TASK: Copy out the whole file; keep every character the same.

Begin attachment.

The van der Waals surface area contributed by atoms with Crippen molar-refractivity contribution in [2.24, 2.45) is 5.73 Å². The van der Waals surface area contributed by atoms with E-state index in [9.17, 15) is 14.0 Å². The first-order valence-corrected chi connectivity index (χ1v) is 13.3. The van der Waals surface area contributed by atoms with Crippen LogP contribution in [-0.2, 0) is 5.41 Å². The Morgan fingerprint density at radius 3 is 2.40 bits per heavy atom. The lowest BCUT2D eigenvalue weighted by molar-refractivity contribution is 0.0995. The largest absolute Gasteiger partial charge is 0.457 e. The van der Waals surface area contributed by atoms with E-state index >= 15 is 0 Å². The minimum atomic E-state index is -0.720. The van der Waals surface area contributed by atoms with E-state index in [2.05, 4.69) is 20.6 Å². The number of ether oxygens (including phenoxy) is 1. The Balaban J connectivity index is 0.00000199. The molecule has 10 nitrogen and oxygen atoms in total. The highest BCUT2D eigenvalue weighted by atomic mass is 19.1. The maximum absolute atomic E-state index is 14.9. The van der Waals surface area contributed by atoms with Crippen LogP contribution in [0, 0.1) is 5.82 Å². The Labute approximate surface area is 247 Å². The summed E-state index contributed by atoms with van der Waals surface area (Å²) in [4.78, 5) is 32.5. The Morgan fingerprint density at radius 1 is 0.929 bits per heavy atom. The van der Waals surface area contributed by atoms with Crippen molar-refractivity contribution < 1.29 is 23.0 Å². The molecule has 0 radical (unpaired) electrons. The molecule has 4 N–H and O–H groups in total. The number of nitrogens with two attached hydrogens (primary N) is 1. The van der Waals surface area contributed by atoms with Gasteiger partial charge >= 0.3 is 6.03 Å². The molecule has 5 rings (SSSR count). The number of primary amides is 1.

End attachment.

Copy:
The van der Waals surface area contributed by atoms with Crippen molar-refractivity contribution in [2.24, 2.45) is 5.73 Å². The van der Waals surface area contributed by atoms with E-state index in [9.17, 15) is 14.0 Å². The first-order valence-corrected chi connectivity index (χ1v) is 13.3. The van der Waals surface area contributed by atoms with Crippen LogP contribution in [-0.2, 0) is 5.41 Å². The Morgan fingerprint density at radius 3 is 2.40 bits per heavy atom. The lowest BCUT2D eigenvalue weighted by molar-refractivity contribution is 0.0995. The largest absolute Gasteiger partial charge is 0.457 e. The van der Waals surface area contributed by atoms with E-state index >= 15 is 0 Å². The minimum atomic E-state index is -0.720. The van der Waals surface area contributed by atoms with E-state index in [2.05, 4.69) is 20.6 Å². The number of ether oxygens (including phenoxy) is 1. The Balaban J connectivity index is 0.00000199. The molecule has 10 nitrogen and oxygen atoms in total. The highest BCUT2D eigenvalue weighted by atomic mass is 19.1. The maximum absolute atomic E-state index is 14.9. The van der Waals surface area contributed by atoms with Crippen LogP contribution in [0, 0.1) is 5.82 Å². The Labute approximate surface area is 247 Å². The summed E-state index contributed by atoms with van der Waals surface area (Å²) in [4.78, 5) is 32.5. The Morgan fingerprint density at radius 1 is 0.929 bits per heavy atom. The van der Waals surface area contributed by atoms with Crippen molar-refractivity contribution < 1.29 is 23.0 Å². The molecule has 0 radical (unpaired) electrons. The molecule has 4 N–H and O–H groups in total. The number of nitrogens with two attached hydrogens (primary N) is 1. The van der Waals surface area contributed by atoms with Gasteiger partial charge >= 0.3 is 6.03 Å². The molecule has 5 rings (SSSR count). The number of primary amides is 1.